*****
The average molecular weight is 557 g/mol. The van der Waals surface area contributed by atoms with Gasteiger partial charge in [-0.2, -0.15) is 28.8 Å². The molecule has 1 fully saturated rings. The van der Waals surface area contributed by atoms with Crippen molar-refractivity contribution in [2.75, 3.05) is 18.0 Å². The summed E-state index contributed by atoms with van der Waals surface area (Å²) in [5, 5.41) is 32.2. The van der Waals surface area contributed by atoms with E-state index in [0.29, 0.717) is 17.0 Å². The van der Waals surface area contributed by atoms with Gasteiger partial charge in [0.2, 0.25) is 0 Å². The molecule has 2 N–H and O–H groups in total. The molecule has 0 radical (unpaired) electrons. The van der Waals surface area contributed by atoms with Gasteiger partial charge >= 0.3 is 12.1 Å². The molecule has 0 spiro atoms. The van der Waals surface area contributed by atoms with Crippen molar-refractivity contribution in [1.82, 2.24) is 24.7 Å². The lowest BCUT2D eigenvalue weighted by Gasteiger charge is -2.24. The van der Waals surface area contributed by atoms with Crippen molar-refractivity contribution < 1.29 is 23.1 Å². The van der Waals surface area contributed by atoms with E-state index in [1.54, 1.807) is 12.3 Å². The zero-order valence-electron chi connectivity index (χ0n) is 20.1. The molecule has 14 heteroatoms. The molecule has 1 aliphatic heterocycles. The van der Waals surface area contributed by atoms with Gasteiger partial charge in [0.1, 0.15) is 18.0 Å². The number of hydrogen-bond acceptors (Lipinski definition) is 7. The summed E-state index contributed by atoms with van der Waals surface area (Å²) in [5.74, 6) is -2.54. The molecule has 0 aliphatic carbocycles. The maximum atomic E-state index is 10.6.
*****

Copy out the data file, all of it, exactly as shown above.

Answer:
The average molecular weight is 557 g/mol. The van der Waals surface area contributed by atoms with Gasteiger partial charge in [-0.2, -0.15) is 28.8 Å². The molecule has 1 fully saturated rings. The van der Waals surface area contributed by atoms with Crippen molar-refractivity contribution in [2.75, 3.05) is 18.0 Å². The summed E-state index contributed by atoms with van der Waals surface area (Å²) in [5, 5.41) is 32.2. The van der Waals surface area contributed by atoms with E-state index in [0.29, 0.717) is 17.0 Å². The van der Waals surface area contributed by atoms with Gasteiger partial charge in [0.2, 0.25) is 0 Å². The molecule has 2 N–H and O–H groups in total. The molecule has 0 radical (unpaired) electrons. The van der Waals surface area contributed by atoms with Gasteiger partial charge >= 0.3 is 12.1 Å². The molecule has 0 spiro atoms. The van der Waals surface area contributed by atoms with Crippen molar-refractivity contribution in [1.82, 2.24) is 24.7 Å². The lowest BCUT2D eigenvalue weighted by Gasteiger charge is -2.24. The van der Waals surface area contributed by atoms with Crippen molar-refractivity contribution < 1.29 is 23.1 Å². The van der Waals surface area contributed by atoms with E-state index in [1.54, 1.807) is 12.3 Å². The zero-order valence-electron chi connectivity index (χ0n) is 20.1. The molecule has 14 heteroatoms. The molecule has 1 aliphatic heterocycles. The van der Waals surface area contributed by atoms with Gasteiger partial charge in [0.1, 0.15) is 18.0 Å². The number of hydrogen-bond acceptors (Lipinski definition) is 7. The summed E-state index contributed by atoms with van der Waals surface area (Å²) in [5.74, 6) is -2.54. The molecule has 0 aliphatic carbocycles. The maximum atomic E-state index is 10.6.